Kingston’s first bike-sharing program has just pedalled through its first summer and initial numbers indicate the app-based rental service attracted thousands of riders in the pilot project.
It’s hard to miss the orange bicycles: they’re either being pedalled around the city, or parked at 15 locations, including the Queen’s University campus.
The city of Kingston partnered with a Toronto-based company called Dropbike.
Dropbike operations manager, Jasmine Denike, says everything is done through a cellphone app. Users can locate, unlock and rent the bicycles for a dollar an hour.
“We’ve had thousands of riders all summer, especially with tourism in Kingston it’s been very popular,” Denike said. “Now that school’s started, we see a lot more usage around Queen’s campus so it’s been really interesting to see where the bikes are going and what kind of trips people want to take.”
Kingston Mayor Bryan Paterson says one of the bike’s attractive features is that they are dockless and don’t need bike racks.
“In Montreal, in Hamilton and other places they are used the city invests in docking stations,” said Paterson. “So, these are physical stations and they’re quite expensive.
“To help gauge the success and public support for a bike-sharing program the city is now conducting a ten-question survey.”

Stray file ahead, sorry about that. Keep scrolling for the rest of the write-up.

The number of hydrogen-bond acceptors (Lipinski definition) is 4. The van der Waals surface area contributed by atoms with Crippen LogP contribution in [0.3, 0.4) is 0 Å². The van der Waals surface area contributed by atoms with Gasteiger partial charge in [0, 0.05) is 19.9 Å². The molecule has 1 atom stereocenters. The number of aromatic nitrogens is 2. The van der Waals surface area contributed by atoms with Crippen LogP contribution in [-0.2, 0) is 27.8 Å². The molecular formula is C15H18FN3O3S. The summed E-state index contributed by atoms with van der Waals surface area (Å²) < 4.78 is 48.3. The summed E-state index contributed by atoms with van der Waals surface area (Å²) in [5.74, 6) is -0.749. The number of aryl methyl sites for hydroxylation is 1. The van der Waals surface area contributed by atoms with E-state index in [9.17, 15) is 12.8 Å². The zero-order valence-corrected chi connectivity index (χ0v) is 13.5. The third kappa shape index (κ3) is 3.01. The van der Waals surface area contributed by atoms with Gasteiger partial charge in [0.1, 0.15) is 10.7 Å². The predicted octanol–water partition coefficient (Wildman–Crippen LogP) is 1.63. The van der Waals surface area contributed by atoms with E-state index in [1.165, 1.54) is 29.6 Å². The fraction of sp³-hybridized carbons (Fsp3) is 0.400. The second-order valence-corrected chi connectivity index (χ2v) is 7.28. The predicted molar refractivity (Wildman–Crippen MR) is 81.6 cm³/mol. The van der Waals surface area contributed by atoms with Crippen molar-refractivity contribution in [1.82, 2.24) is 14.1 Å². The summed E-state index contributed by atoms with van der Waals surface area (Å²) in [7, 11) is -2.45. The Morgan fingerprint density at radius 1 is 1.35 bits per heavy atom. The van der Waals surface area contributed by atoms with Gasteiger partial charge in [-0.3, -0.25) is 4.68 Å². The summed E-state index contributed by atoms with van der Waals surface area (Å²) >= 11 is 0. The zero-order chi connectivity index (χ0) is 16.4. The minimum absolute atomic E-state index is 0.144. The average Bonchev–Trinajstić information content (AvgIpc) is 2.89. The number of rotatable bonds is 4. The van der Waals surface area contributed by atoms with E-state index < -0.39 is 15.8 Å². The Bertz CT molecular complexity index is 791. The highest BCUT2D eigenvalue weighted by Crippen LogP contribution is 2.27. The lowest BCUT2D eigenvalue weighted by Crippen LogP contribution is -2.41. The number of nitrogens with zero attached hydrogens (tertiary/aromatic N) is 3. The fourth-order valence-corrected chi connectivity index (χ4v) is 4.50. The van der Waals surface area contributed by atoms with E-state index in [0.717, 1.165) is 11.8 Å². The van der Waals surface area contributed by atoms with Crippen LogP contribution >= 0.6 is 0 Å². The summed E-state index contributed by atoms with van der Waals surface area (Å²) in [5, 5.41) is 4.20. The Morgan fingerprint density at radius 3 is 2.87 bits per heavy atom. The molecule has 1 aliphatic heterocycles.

Traffic supervisor Mark Dickson says the survey asks a number of questions about what people would like to see in a bike-sharing program and who should operate it.
“What’s important about a community bike share to people whether that be reducing congestion on the roadway, reducing greenhouse gas emissions,” Dickson said.
The survey results will form part of a future staff report to council to see if bike sharing should be made a permanent fixture using space on public sidewalks says Dickson.
“It will be open to anybody to bid on it will be like any request for proposal that the city hosts.”
Paterson says there have already been requests for the program to be expanded.
“I know that I’ve heard from St. Lawrence College that they would love to be part of this and have some bikes that would be available there for their students.”
So far, 1,500 people have used the bikes a total of 4,500 times.